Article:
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It's checkup season for college kids

Written by: Dr. Sue Hubbard, The Kid's Dr.
Aug. 22, 2011

Many new college students will be managing health issues on their own for the first time. (Supplied)


These days, I'm seeing a lot of adolescent patients as they get ready for their first year at college or university. I've realized for a long time how important this visit is, as there are so many topics that should be covered before a child leaves for school. Make sure you book your soon-to-be freshman for a checkup before departure. This is an especially important visit if your child has ADHD.

When I was a younger doctor, it was thought that a child would "outgrow" ADHD. Over the last 20 years, doctors, psychologists, neuropsychologists and all of the other specialties that have studied ADHD now understand that this problem doesn't just fade away. But a new post-secondary student will be managing his/her own ADHD, often far from home. A plan is the key to success.

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Since most first year students are older than 18, I like to make sure both parents and child know that when need be, I will now be talking to the student rather than Mom and Dad. I've usually spent some time during the high school years "weaning" parents away from managing all of their child's medication issues, organizational details, etc., in preparation, so self-management is not an entirely new concept.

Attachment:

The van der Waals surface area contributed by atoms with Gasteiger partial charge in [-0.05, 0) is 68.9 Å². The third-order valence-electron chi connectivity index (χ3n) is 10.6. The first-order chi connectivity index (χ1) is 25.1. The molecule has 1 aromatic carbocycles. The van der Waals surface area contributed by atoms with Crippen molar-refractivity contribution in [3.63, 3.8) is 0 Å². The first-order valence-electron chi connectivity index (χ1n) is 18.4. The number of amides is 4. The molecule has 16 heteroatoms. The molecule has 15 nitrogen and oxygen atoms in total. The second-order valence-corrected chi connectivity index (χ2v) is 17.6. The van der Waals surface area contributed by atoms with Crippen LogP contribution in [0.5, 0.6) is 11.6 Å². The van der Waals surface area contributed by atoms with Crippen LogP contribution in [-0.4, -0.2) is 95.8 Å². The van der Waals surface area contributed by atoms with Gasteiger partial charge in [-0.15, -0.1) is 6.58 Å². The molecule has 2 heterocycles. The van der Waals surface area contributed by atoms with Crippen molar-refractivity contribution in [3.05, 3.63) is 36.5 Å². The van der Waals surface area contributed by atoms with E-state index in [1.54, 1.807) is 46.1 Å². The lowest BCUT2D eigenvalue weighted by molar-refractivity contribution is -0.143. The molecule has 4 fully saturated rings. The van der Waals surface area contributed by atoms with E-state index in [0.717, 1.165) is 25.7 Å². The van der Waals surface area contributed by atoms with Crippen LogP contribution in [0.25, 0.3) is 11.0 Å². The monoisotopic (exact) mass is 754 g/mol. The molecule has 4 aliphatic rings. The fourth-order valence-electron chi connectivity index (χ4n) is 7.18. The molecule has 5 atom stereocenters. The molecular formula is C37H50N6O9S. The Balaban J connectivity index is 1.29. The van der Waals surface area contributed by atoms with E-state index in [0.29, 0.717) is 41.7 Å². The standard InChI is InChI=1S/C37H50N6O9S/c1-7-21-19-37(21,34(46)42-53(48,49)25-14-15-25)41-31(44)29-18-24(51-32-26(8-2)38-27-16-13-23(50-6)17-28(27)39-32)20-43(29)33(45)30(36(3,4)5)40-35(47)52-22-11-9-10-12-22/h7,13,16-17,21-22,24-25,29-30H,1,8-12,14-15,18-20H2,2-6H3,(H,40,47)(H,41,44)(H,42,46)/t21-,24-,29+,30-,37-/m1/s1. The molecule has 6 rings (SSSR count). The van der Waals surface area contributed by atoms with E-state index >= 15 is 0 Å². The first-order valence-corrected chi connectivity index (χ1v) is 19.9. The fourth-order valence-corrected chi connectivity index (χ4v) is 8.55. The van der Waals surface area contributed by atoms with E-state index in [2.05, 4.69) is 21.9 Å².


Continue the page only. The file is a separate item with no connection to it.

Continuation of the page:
A soon-to-be university freshman is a better source for information, too, especially if the conversation involves trying to change or tweak medications. And first-person information is always better than playing the "telephone game," where the story may change a bit.

Other important areas to discuss before college:

Medication changes: Many students accustomed to taking a long-acting stimulant will have an entirely different class schedule. No more 8-hour days in a classroom, followed by evening homework, so it's good to discuss and plan for using more short-acting stimulants, which allows some flexibility. Know that it may take a few weeks into the semester to figure out the best combination of long-acting and short-acting meds, and plan on staying in touch either via email or voice mail when necessary to adjust medication dosages.

Medication use with alcohol: Although I know many students are underage, few campuses are completely free of alcohol. Alcohol and stimulants don't mix well. Stimulants also don't mix well with other illegal substances. Caffeine and stimulants can be problematic, too. This is a very important conversation!

Medication abuse: The stimulant drugs used for the treatment of ADHD have the potential for abuse. Typically, this is not a problem for students holding a prescription, but for friends, roommates and others who might want to take or steal the medications. I warn my patients that they should hide and lock up their medications, and never allow other people to use their meds. I also let them know that I record when and how much medication I prescribe, so repeated requests for refills because "I lost my medicine" or "someone broke into my room and stole it" won't be allowed.

School resources: Almost every school I know of has a program or programs to help students with ADHD. It may be a study skills program for entering students, or a counsellor who can help with accommodations within the classroom. I recommend taking a copy of any testing information, documentation, etc. (if not already provided) to orientation and meeting with the appropriate people before the semester begins. These services are often underutilized and being proactive is important.

By planning ahead, the young adult can have a successful transition to college and manage their ADHD.

Dr. Sue Hubbard is a well-known pediatrician and co-host of "The Kid's Doctor" radio show. Submit questions at www.kidsdr.com.

(c) 2011, KIDSDR.COM DISTRIBUTED BY TRIBUNE MEDIA SERVICES, INC.

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